Obama signed an executive order which will effectively end the trade of antique ivory. Previously, ivory that was imported before 1989 could be sold. Due to increased poaching activity, Obama has decided to ban the sale of all ivory unless there is written proof that it was legally obtained.
The Convention on the International Trade in Endangered Species of Wild Fauna and Flora (CITES) went into effect July 1, 1975. It is a treaty that was signed by 179 countries to ensure that the trade of endangered plants and animals doesn’t threaten their survival as a species. In the United States, the 1973 Endangered Species Act (ESA) covered everything that was required by CITES, acting as our implementation. The ESA covers more species than CITES; it is currently protecting 626 foreign species. Biologists who work as part of the Division of Scientific Authority decide which species should be added or removed from the list. African Elephants, Asian Elephants, and the five extant rhinoceros species are all on this list.
In 1990, CITES banned the international trade of ivory from after 1989. Any pre-1989 ivory could still be bought and sold. This was done to help prevent poaching. While this ban was mostly effective, poaching is still widespread. In addition, it was up to the prosecutor to prove that the ivory was illegal. This made it very difficult to prosecute cases. This ban was very effective for two reasons. First of all, it brought awareness to how cruel the ivory trade is. Once there was widespread coverage of the ivory trade, ivory was vilified. It became taboo to own ivory. Second, it gave the people who collect ivory anyways an avenue to do so without hurting more animals. Ivory carvings are beautiful, and this gave people a great way to collect some of the art without having to worry about more elephants being killed. Ivory poaching has heavily declined since this ban. Most of the poaching today is smuggled to Asia.
On February 11, 2014, Obama signed an executive order that effectively bans the sale of all ivory. Although most of the poached ivory today is exported to Asia, there is still a large market in the United States for illegal ivory. The new order doesn’t actually ban the sale, but it may as well have. First of all, imports are banned. This used to be the case for new ivory, but now antique ivory is included in this ban. Exports are also banned unless the seller can prove in writing that the ivory is over 100 years old. In addition, interstate sales are now banned unless there is written proof that it was imported before the 1990 CITES ban. This proof usually doesn’t exist, because the ivory trade was unrestricted so documentation was unnecessary. Even if there was written proof when the ivory was first purchased, it was probably lost long ago.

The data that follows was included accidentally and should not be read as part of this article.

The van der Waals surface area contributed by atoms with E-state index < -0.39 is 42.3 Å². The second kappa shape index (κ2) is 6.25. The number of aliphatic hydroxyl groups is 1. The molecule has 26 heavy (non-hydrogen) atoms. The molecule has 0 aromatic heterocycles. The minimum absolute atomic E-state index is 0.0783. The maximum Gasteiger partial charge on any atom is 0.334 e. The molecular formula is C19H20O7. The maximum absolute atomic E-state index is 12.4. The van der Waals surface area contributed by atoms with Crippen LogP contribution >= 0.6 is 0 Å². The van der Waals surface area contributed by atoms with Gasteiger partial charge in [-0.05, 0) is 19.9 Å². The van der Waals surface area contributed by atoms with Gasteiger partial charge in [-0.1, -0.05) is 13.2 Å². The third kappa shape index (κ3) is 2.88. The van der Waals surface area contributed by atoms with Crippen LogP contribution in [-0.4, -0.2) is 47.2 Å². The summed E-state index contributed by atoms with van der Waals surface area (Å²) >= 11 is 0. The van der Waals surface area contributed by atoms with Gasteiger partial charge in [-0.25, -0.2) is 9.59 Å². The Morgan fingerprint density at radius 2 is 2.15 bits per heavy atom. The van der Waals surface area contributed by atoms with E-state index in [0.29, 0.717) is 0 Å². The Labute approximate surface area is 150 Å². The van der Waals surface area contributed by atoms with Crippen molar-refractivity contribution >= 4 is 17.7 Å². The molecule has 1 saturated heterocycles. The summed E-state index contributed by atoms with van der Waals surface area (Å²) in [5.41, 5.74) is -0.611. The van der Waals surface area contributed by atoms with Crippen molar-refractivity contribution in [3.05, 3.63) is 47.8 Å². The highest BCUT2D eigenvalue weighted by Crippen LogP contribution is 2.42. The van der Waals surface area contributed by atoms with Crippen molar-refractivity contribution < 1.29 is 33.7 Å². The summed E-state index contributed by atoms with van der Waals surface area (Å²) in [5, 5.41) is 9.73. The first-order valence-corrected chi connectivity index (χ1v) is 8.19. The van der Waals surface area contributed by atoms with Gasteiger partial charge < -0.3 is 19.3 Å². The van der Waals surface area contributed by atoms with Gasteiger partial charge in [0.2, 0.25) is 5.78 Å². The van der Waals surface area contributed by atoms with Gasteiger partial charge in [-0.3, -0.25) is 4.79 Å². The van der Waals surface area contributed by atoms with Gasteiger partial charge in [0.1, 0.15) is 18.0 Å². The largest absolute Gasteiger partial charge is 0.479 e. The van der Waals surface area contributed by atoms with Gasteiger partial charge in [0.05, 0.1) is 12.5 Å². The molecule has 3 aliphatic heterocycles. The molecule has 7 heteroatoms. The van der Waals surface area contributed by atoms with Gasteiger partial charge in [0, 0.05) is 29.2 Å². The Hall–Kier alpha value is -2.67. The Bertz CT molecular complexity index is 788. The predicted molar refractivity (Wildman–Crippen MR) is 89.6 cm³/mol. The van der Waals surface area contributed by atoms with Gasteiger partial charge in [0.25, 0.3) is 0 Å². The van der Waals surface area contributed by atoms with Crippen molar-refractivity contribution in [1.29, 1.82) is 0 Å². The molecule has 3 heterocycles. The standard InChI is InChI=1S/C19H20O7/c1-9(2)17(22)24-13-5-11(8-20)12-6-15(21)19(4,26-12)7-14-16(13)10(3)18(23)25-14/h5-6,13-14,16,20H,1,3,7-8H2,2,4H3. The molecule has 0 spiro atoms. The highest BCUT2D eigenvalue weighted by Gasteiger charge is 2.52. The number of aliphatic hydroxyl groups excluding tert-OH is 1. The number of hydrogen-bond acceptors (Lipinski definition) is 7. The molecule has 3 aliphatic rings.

The biggest problem with these new measures is that they do not do anything to combat the illegal ivory trade. There is a large black market presence for post-1990 ivory, and pre-1990 ivory doesn’t sell often. Banning the legal ivory will only increase the market for illegal ivory. As the supply of illegal ivory is decreased, the price will increase. Without legal ivory to satisfy the demand, the profit from illegal ivory will increase. Similarly to how the Mexican cartels profited from the “War on Drugs,” this executive order will most likely lead to massive profits for the poachers.
The Fish and Wildlife Service is responsible for enforcing the ESA, CITES, and this new executive order. They have received huge budget cuts over the last few years, limiting their ability to effectively combat the illegal ivory trade. The Obama Administration has denied their request for an increased budget, and instead decided to impose rules that will increase the illegal ivory trade. Forbes contributor Doug Bandow put it very well:
The mass killing of elephants is tragic. But demand for new ivory, not items legally imported decades or centuries ago, fuels the trade. Governments should penalize poachers and their seller allies—not responsible collectors and dealers who have followed the rules.
Indeed, the administration’s new policy is worse than unfair. They are counterproductive. They will expand the illegal ivory market, divert enforcement resources, and push owners of legal ivory into the illegal trade. Which means more elephants are likely to die. Surely that is not the legacy desired by President Obama. – Doug Bandow
While something needs to be done to help end ivory poaching, banning the sale of legally obtained antique ivory is not the right answer. For one, the hunting of elephants is still legal! Big game hunters can obtain expensive permits to hunt a limited amount of elephants. This number was recently lowered to two a year, but that is still two too many. In addition, if a mother is killed, her calves will usually be unable to survive. Second, effort should be put into awareness and conservation rather than prosecuting antique stores for not having documentation for their 100 year old ivory. Last of all, more work should be done with the African governments to help end this awful practice.
We would love to hear your opinion on this issue:
Do you think this executive order will help decrease poaching?
Do you think ivory from before 1990 should be allowed to be sold?
What do you think should be done to help conservation efforts?
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Fish and Wildlife Service